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Re: [ddlm-group] Space as a list item separator>

If both comma and space are permitted then I would treat

[1, 2, 3  4 ]   or  [1,2,3 4]

as equivalent and equivalent to

[1 2 3 4] and [1 , 2 , 3 , 4] and [ 1 2 3 4 ]

At least that is the way I have coded CIFtbx and CBFlib.
=====================================================
  Herbert J. Bernstein, Professor of Computer Science
    Dowling College, Kramer Science Center, KSC 121
         Idle Hour Blvd, Oakdale, NY, 11769

                  +1-631-244-3035
                  yaya@dowling.edu
=====================================================

On Tue, 1 Dec 2009, John Westbrook wrote:

> Could I ask for a clarification of the interpretation of a mixed case
> such as:
>
> [1, 2, 3  4 ]   or  [1,2,3 4]
>
> If quote and space are permitted are the above going to satisfy the
> syntax requiremens?
>
> John
>
>
> Herbert J. Bernstein wrote:
>> First amending the arguments
>>
>> To summarise the arguments:
>>
>> 1. In favour of both space and comma
>>    - comma is used in some other non-CIF contexts as a list delimiter
>>    - comma allows a large subset of lists and arrays to be carried
>> opaquely in CIF 1 and CIF 1.1 documents.
>>
>> 2. Against comma:
>>    - A single type of separator makes the grammar simpler
>>    - Space is used everywhere else in CIF as a separator (consistency)
>>    - Comma can then be used in non-delimited strings
>>
>> Then
>>
>> I vote for comma and space -- Herbert
>>
>> =====================================================
>>  Herbert J. Bernstein, Professor of Computer Science
>>    Dowling College, Kramer Science Center, KSC 121
>>         Idle Hour Blvd, Oakdale, NY, 11769
>>
>>                  +1-631-244-3035
>>                  yaya@dowling.edu
>> =====================================================
>>
>> On Tue, 1 Dec 2009, James Hester wrote:
>>
>>> Dear CIF2 people: the time has come to vote on the list item separator
>>> issue.  Firstly: as far as I know, nobody is against space as a
>>> separator,
>>> so spaces will be possible list item separators.  Some may be against
>>> commas, so this vote is on whether or not to allow commas.
>>>
>>> To summarise the arguments:
>>>
>>> 1. In favour of both space and comma
>>>    - comma is used in some other non-CIF contexts as a list delimiter
>>>
>>> 2. Against comma:
>>>    - A single type of separator makes the grammar simpler
>>>    - Space is used everywhere else in CIF as a separator (consistency)
>>>    - Comma can then be used in non-delimited strings
>>>
>>> Space only: Nick, James (Nick is here)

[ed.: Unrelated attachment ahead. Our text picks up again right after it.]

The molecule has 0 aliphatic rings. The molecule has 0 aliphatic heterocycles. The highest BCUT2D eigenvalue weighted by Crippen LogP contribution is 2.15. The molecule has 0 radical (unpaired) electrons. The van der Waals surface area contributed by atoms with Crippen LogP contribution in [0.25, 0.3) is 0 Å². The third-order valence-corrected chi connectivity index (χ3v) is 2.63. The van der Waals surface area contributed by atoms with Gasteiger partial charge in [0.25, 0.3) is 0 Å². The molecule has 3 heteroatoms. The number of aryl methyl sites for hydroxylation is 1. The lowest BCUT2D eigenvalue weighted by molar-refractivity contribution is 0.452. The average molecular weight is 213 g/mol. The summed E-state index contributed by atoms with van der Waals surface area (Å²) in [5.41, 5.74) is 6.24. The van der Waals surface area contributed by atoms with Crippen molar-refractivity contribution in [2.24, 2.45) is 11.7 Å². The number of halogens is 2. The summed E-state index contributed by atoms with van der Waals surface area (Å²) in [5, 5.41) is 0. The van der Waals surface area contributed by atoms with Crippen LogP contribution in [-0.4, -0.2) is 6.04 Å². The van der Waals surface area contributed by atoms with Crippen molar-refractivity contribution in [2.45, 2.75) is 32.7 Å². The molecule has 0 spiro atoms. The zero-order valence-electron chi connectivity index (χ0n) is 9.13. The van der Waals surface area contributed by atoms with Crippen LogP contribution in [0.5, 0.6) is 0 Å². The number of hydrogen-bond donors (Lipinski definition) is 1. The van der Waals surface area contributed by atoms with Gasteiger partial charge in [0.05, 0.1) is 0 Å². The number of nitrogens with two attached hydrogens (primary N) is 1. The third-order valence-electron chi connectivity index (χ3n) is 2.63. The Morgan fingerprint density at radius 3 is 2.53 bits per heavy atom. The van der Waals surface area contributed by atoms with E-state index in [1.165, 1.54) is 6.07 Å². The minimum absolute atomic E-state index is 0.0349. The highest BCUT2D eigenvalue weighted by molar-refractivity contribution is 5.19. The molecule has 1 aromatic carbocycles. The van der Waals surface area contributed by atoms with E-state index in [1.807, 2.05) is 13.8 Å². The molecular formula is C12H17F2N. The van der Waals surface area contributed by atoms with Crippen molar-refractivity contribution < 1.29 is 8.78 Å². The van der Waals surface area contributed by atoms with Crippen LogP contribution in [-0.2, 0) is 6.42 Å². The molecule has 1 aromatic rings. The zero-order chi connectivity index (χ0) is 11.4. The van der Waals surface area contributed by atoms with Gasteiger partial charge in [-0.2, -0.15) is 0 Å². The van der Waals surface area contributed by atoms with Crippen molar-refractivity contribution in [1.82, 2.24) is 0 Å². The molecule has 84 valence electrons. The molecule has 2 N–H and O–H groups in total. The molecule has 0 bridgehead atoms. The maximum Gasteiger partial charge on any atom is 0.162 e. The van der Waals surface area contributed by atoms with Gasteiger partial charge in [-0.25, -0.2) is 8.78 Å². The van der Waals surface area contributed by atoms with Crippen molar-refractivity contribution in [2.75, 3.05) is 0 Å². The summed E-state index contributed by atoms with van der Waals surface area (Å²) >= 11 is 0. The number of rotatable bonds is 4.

>>> Comma and Space: ?
>>>
>>> On Tue, Dec 1, 2009 at 5:30 PM, James Hester <jamesrhester@gmail.com>
>>> wrote:
>>>       More specifically, CIF1.1 excludes square brackets as the first
>>>       character in a non-delimited string.
>>>
>>>
>>> On Tue, Dec 1, 2009 at 9:33 AM, James Hester <jamesrhester@gmail.com>
>>> wrote:
>>>       Dear Herbert: as CIF 1.1 doesn't define lists, I'm not
>>>       sure why you suggest that the example below is a valid
>>>       tag.
>>>
>>>       On Tue, Dec 1, 2009 at 12:36 AM, Herbert J. Bernstein
>>>       <yaya@bernstein-plus-sons.com> wrote:
>>>             Sorry something got lost in the prior message.
>>>              It should have
>>>             read:
>>>
>>>                   Dear Colleagues,
>>>
>>>                    Back to the question of commas.
>>>                    If you accept the desirability of
>>>                   having a CIF 1.5, commas in lists
>>>                   become very useful.  Someone with
>>>                   a CIF 1.1 editor will be able to
>>>                   prepare a CIF 1.5 file for many
>>>                   useful cases by doing all lists
>>>                   with commas and no embedded blanks
>>>                   as long as they can make their
>>>                   lists fit on single lines.  In CIF
>>>                   1.1
>>>
>>>                   [[1,2,3],[4,5,6],[7,8,9]]
>>>
>>>                   is a valid value for a tag, but
>>>
>>>                   [[1 2 3] [4 5 6] [7 8 9]]
>>>
>>> is not.
>>>
>>>
>>> No, neither example is a valid CIF 1.1 tag.  CIF 1.1 explicitly
>>> excludes brackets as the first character of a non-delimited
>>> string.
>>>
>>>
>>>             Having the option of commas in lists
>>>             will help to smooth the
>>>             transition for at least some people.
>>>
>>>
>>>
>>> --
>>> T +61 (02) 9717 9907
>>> F +61 (02) 9717 3145
>>> M +61 (04) 0249 4148
>>>
>>>
>>>
>>>
>>> --
>>> T +61 (02) 9717 9907
>>> F +61 (02) 9717 3145
>>> M +61 (04) 0249 4148
>>>
>>>
>>>
>>>
>>> --
>>> T +61 (02) 9717 9907
>>> F +61 (02) 9717 3145
>>> M +61 (04) 0249 4148
>>>
>>>
>>
>> ------------------------------------------------------------------------
>>
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